Grand Canyon sunrise by Adam Schallau

Photographing sunrise at the Grand Canyon can be a challenging affair, and it takes many elements coming together to create a successfully image. I like to start with a location that allows me to have overlapping features in the landscape and a foreground that can catch some golden light. Next, having some clouds definitely helps, but we still need a gap on the horizon to let some light through. Lastly, some moisture in the air in the form of humidity helps as it scatters the light and softens the scene. While northern Arizona is typically a dry environment with regards to humidity, the summer monsoon brings afternoon thunderstorms that can help increase the humidity in the air. It’s the humidity that adds a sense of “atmosphere” in the canyon and helps to soften the light and provide a sense of depth through the scene.

Even when all the elements come together, we are still faced with the challenge of capturing the scene the way we see it. Looking towards the sun, the canyon falls into deep shade and without any contrasting light most of it’s temples, buttes and other formations get lost in its murky depths. The problem is that cameras are not perfect in that they cannot record the wide range of light that we humans see. So, when the sky is bright and the canyon is dark, the camera can only capture the range of light either in the bright sky or that in the dark canyon. If the photographer exposes for the sky the canyon will be dark, and if they expose for the canyon, the sky will then blow-out meaning it will be overexpose with areas of pure white and no detail.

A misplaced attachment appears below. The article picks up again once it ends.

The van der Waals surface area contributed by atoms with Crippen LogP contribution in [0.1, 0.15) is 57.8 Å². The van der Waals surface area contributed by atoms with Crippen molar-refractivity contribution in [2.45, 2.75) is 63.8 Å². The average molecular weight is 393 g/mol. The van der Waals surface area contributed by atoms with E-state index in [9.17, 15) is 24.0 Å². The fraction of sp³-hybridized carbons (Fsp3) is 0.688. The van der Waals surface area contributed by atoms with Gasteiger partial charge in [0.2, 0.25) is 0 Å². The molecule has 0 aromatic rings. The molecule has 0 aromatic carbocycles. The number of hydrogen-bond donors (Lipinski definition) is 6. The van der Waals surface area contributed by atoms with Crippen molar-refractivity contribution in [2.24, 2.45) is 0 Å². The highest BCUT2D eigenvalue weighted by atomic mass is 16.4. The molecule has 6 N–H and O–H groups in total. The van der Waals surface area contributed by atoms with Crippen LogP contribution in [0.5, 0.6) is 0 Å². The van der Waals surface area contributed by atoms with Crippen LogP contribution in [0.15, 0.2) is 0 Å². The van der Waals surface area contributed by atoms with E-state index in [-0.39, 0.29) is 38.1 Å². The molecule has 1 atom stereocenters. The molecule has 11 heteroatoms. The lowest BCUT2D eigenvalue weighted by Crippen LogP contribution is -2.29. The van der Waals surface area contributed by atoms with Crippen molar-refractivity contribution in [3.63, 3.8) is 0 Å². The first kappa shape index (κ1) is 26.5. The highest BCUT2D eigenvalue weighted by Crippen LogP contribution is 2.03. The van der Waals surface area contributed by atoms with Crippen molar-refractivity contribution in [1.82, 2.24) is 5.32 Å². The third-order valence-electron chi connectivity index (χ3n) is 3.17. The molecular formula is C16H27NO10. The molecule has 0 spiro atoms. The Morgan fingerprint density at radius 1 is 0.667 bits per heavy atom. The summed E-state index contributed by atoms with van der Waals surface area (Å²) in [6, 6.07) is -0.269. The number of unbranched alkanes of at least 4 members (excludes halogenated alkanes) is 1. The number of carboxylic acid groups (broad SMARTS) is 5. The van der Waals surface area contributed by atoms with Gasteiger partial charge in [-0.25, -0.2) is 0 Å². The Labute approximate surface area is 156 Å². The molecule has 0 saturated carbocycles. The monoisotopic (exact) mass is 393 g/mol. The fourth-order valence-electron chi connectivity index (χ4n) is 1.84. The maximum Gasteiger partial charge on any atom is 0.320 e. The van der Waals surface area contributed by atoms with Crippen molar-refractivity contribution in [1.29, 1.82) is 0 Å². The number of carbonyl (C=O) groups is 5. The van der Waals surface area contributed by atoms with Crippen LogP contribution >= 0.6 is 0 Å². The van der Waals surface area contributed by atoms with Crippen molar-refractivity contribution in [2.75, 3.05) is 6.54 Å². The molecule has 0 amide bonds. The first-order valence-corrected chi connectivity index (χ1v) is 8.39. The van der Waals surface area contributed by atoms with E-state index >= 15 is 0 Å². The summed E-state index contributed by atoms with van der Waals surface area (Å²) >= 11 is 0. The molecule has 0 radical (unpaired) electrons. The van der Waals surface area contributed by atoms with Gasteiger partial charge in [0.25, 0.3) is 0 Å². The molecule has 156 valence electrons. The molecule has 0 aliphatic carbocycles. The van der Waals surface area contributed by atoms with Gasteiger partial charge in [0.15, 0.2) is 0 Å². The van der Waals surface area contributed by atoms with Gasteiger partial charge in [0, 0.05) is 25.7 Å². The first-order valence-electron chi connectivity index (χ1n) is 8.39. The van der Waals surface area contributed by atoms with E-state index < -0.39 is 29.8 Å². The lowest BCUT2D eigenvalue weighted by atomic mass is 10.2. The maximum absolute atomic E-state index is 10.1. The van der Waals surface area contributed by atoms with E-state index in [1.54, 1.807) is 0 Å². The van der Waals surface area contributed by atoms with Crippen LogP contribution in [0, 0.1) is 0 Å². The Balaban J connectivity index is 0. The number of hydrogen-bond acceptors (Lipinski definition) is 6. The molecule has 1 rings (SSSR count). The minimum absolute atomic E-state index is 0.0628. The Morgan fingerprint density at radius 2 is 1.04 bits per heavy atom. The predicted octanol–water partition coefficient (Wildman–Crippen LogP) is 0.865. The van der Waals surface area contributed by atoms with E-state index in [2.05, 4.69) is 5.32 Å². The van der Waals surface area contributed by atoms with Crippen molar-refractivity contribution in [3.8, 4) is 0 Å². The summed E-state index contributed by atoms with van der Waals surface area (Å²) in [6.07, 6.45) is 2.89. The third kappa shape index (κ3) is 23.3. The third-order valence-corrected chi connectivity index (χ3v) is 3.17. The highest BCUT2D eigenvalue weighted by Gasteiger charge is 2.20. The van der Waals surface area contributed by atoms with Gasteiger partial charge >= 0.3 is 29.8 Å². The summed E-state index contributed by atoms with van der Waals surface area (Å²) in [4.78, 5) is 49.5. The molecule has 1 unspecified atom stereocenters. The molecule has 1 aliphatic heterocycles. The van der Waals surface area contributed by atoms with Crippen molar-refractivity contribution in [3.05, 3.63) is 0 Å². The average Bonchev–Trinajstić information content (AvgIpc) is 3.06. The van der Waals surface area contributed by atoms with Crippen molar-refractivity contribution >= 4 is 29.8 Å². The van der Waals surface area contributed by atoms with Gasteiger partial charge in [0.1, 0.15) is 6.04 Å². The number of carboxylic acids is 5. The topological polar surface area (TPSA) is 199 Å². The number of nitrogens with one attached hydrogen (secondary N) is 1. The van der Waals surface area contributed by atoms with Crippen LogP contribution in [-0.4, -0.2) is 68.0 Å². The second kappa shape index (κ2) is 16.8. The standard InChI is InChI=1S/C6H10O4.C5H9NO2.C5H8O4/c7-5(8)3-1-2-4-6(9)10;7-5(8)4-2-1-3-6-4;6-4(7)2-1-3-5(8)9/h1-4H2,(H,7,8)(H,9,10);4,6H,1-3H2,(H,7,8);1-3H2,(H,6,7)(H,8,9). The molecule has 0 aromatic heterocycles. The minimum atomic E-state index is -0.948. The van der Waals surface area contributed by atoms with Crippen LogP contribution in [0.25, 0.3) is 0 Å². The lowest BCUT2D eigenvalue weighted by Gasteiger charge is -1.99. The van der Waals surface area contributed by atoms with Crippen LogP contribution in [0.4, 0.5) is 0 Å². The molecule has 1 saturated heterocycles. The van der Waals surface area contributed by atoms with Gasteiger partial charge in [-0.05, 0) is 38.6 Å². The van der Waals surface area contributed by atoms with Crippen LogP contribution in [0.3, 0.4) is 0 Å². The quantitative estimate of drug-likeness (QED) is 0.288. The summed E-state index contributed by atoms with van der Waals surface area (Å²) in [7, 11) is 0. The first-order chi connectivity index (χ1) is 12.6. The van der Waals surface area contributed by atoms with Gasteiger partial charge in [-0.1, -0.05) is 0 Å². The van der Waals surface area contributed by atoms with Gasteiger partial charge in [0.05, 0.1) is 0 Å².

We have several technical options available to overcome this limitation of our camera equipment. One option, and one that I often employ, is to use a Graduated Neutral Density (GND) filter to darken thy sky while maintaining the proper brightness in the canyon. The GND filter can allow us to capture the scene in a single exposure, but they aren’t always the best choice as sometimes the transition from the dark part of the filter to the clear part may become visible in the landscape.  For this photo, I used another option which is to capture two exposures, the first is a darker exposure to save the highlights in the sky, and the second is a bright exposure to reveal the details in the canyon. These two exposures are blended together using Layer Masks in Photoshop allowing us to overcome the limitations of the camera and to best represent the reality of the scene.

As I mentioned above, it really does take all the elements coming together at once to allow us, the photographer, an opportunity to capture a Grand Canyon sunrise.
Title:First Light at Grand Canyon
Date: July 2010
Camera& Lens: Canon EOS 5D Mark II & Nikon 14-24mm f/2.8G lens
Exposure (sky): 1/40 second at f/16, ISO 100
Exposure (canyon): 1/5 second at f/16, ISO 100